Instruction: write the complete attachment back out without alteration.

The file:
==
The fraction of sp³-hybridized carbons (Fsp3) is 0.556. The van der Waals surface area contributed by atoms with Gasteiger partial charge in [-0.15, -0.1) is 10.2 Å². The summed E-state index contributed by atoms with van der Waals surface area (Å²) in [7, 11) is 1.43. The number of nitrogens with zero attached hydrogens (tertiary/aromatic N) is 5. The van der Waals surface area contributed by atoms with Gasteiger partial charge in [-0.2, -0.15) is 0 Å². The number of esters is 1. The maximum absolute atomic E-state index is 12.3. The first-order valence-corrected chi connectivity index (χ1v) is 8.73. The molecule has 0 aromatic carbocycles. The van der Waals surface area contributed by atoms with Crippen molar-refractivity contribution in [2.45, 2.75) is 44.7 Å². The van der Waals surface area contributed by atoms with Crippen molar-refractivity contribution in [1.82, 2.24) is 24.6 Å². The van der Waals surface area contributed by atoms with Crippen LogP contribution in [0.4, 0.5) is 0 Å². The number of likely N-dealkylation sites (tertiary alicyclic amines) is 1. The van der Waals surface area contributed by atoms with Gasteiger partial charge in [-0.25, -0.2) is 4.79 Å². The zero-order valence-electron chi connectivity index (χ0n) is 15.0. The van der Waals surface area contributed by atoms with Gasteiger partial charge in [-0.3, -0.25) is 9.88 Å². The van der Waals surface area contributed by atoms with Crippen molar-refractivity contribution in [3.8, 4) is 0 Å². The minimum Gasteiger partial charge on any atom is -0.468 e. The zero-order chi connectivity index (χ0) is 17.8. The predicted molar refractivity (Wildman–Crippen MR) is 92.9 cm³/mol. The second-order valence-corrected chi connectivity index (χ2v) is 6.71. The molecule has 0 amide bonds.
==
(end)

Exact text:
The fraction of sp³-hybridized carbons (Fsp3) is 0.556. The van der Waals surface area contributed by atoms with Gasteiger partial charge in [-0.15, -0.1) is 10.2 Å². The summed E-state index contributed by atoms with van der Waals surface area (Å²) in [7, 11) is 1.43. The number of nitrogens with zero attached hydrogens (tertiary/aromatic N) is 5. The van der Waals surface area contributed by atoms with Gasteiger partial charge in [-0.2, -0.15) is 0 Å². The number of esters is 1. The maximum absolute atomic E-state index is 12.3. The first-order valence-corrected chi connectivity index (χ1v) is 8.73. The molecule has 0 aromatic carbocycles. The van der Waals surface area contributed by atoms with Crippen molar-refractivity contribution in [2.45, 2.75) is 44.7 Å². The van der Waals surface area contributed by atoms with Crippen molar-refractivity contribution in [1.82, 2.24) is 24.6 Å². The van der Waals surface area contributed by atoms with Crippen LogP contribution in [0.4, 0.5) is 0 Å². The number of likely N-dealkylation sites (tertiary alicyclic amines) is 1. The van der Waals surface area contributed by atoms with Gasteiger partial charge in [-0.25, -0.2) is 4.79 Å². The zero-order valence-electron chi connectivity index (χ0n) is 15.0. The van der Waals surface area contributed by atoms with Gasteiger partial charge in [-0.3, -0.25) is 9.88 Å². The van der Waals surface area contributed by atoms with Crippen molar-refractivity contribution in [3.8, 4) is 0 Å². The minimum Gasteiger partial charge on any atom is -0.468 e. The zero-order chi connectivity index (χ0) is 17.8. The predicted molar refractivity (Wildman–Crippen MR) is 92.9 cm³/mol. The second-order valence-corrected chi connectivity index (χ2v) is 6.71. The molecule has 0 amide bonds.